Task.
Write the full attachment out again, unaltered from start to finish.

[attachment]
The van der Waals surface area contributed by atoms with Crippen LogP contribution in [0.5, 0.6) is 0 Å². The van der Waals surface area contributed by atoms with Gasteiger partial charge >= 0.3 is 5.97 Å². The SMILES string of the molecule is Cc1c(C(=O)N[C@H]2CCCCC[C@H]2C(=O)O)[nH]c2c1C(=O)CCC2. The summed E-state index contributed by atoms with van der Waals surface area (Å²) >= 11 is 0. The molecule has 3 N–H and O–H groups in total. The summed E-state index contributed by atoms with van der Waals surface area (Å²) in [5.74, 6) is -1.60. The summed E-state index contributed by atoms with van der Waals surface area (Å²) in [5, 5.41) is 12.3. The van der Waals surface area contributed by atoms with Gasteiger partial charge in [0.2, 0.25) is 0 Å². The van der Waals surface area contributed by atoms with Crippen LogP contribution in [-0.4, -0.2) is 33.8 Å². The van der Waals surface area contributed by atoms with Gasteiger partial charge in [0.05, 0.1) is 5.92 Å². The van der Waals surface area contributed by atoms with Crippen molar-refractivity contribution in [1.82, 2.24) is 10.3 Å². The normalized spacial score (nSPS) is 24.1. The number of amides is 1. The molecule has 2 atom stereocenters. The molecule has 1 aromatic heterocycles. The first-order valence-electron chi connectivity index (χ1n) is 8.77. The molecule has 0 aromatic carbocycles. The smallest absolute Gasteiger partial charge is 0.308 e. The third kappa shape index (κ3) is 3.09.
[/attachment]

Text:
The van der Waals surface area contributed by atoms with Crippen LogP contribution in [0.5, 0.6) is 0 Å². The van der Waals surface area contributed by atoms with Gasteiger partial charge >= 0.3 is 5.97 Å². The SMILES string of the molecule is Cc1c(C(=O)N[C@H]2CCCCC[C@H]2C(=O)O)[nH]c2c1C(=O)CCC2. The summed E-state index contributed by atoms with van der Waals surface area (Å²) >= 11 is 0. The molecule has 3 N–H and O–H groups in total. The summed E-state index contributed by atoms with van der Waals surface area (Å²) in [5.74, 6) is -1.60. The summed E-state index contributed by atoms with van der Waals surface area (Å²) in [5, 5.41) is 12.3. The van der Waals surface area contributed by atoms with Gasteiger partial charge in [0.2, 0.25) is 0 Å². The van der Waals surface area contributed by atoms with Crippen LogP contribution in [-0.4, -0.2) is 33.8 Å². The van der Waals surface area contributed by atoms with Gasteiger partial charge in [0.05, 0.1) is 5.92 Å². The van der Waals surface area contributed by atoms with Crippen molar-refractivity contribution in [1.82, 2.24) is 10.3 Å². The normalized spacial score (nSPS) is 24.1. The number of amides is 1. The molecule has 2 atom stereocenters. The molecule has 1 aromatic heterocycles. The first-order valence-electron chi connectivity index (χ1n) is 8.77. The molecule has 0 aromatic carbocycles. The smallest absolute Gasteiger partial charge is 0.308 e. The third kappa shape index (κ3) is 3.09.